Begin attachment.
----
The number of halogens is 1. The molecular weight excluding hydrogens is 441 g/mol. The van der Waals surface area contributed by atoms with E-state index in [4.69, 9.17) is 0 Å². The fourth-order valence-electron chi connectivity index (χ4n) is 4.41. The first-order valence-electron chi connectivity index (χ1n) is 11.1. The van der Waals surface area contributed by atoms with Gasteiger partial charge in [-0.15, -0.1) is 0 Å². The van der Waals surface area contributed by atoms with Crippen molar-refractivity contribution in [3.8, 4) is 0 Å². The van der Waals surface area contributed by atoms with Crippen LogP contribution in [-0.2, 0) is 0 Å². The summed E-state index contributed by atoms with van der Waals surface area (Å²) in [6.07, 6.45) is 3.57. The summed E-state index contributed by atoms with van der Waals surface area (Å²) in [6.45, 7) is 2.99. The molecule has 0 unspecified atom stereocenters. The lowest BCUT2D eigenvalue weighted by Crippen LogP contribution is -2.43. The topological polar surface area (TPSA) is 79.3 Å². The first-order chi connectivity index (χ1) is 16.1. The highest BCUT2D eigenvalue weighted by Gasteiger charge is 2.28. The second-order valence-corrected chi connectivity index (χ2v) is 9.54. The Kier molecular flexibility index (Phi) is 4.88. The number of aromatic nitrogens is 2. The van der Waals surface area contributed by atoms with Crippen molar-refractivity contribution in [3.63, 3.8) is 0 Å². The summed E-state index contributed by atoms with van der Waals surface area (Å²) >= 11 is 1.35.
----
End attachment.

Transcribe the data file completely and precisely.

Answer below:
The number of halogens is 1. The molecular weight excluding hydrogens is 441 g/mol. The van der Waals surface area contributed by atoms with E-state index in [4.69, 9.17) is 0 Å². The fourth-order valence-electron chi connectivity index (χ4n) is 4.41. The first-order valence-electron chi connectivity index (χ1n) is 11.1. The van der Waals surface area contributed by atoms with Gasteiger partial charge in [-0.15, -0.1) is 0 Å². The van der Waals surface area contributed by atoms with Crippen molar-refractivity contribution in [3.8, 4) is 0 Å². The van der Waals surface area contributed by atoms with Crippen LogP contribution in [-0.2, 0) is 0 Å². The summed E-state index contributed by atoms with van der Waals surface area (Å²) in [6.07, 6.45) is 3.57. The summed E-state index contributed by atoms with van der Waals surface area (Å²) in [6.45, 7) is 2.99. The molecule has 0 unspecified atom stereocenters. The lowest BCUT2D eigenvalue weighted by Crippen LogP contribution is -2.43. The topological polar surface area (TPSA) is 79.3 Å². The first-order chi connectivity index (χ1) is 16.1. The highest BCUT2D eigenvalue weighted by Gasteiger charge is 2.28. The second-order valence-corrected chi connectivity index (χ2v) is 9.54. The Kier molecular flexibility index (Phi) is 4.88. The number of aromatic nitrogens is 2. The van der Waals surface area contributed by atoms with Crippen molar-refractivity contribution in [3.63, 3.8) is 0 Å². The summed E-state index contributed by atoms with van der Waals surface area (Å²) >= 11 is 1.35.